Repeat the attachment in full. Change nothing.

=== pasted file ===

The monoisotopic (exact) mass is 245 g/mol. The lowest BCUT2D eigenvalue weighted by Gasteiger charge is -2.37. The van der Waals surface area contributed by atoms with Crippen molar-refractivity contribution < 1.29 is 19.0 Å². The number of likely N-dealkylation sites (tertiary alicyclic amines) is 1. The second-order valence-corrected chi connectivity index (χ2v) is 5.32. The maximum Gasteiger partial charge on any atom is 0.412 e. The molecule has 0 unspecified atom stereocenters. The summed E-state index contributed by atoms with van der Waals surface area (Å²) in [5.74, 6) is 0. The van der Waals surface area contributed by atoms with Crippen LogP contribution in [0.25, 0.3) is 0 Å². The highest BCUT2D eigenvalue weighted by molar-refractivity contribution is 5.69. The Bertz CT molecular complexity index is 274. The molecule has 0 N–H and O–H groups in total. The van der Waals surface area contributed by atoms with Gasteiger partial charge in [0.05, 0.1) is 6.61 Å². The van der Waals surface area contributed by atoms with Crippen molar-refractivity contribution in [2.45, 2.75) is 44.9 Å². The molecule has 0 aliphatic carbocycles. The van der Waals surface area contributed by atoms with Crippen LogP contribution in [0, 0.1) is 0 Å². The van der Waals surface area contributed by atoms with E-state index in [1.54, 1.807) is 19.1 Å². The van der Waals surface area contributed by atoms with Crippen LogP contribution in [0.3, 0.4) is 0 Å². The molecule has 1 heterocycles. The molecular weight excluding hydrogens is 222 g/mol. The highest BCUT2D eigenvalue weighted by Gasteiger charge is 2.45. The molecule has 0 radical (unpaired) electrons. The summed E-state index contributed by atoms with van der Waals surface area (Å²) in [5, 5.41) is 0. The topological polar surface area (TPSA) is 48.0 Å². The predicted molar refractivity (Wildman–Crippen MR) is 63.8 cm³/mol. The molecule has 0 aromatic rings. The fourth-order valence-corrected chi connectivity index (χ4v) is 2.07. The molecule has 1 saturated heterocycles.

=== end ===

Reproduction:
The monoisotopic (exact) mass is 245 g/mol. The lowest BCUT2D eigenvalue weighted by Gasteiger charge is -2.37. The van der Waals surface area contributed by atoms with Crippen molar-refractivity contribution < 1.29 is 19.0 Å². The number of likely N-dealkylation sites (tertiary alicyclic amines) is 1. The second-order valence-corrected chi connectivity index (χ2v) is 5.32. The maximum Gasteiger partial charge on any atom is 0.412 e. The molecule has 0 unspecified atom stereocenters. The summed E-state index contributed by atoms with van der Waals surface area (Å²) in [5.74, 6) is 0. The van der Waals surface area contributed by atoms with Crippen LogP contribution in [0.25, 0.3) is 0 Å². The highest BCUT2D eigenvalue weighted by molar-refractivity contribution is 5.69. The Bertz CT molecular complexity index is 274. The molecule has 0 N–H and O–H groups in total. The van der Waals surface area contributed by atoms with Gasteiger partial charge in [0.05, 0.1) is 6.61 Å². The van der Waals surface area contributed by atoms with Crippen molar-refractivity contribution in [2.45, 2.75) is 44.9 Å². The molecule has 0 aliphatic carbocycles. The van der Waals surface area contributed by atoms with Crippen LogP contribution in [0, 0.1) is 0 Å². The van der Waals surface area contributed by atoms with E-state index in [1.54, 1.807) is 19.1 Å². The van der Waals surface area contributed by atoms with Crippen LogP contribution in [0.3, 0.4) is 0 Å². The molecule has 1 heterocycles. The molecular weight excluding hydrogens is 222 g/mol. The highest BCUT2D eigenvalue weighted by Gasteiger charge is 2.45. The molecule has 0 radical (unpaired) electrons. The summed E-state index contributed by atoms with van der Waals surface area (Å²) in [5, 5.41) is 0. The topological polar surface area (TPSA) is 48.0 Å². The predicted molar refractivity (Wildman–Crippen MR) is 63.8 cm³/mol. The molecule has 0 aromatic rings. The fourth-order valence-corrected chi connectivity index (χ4v) is 2.07. The molecule has 1 saturated heterocycles.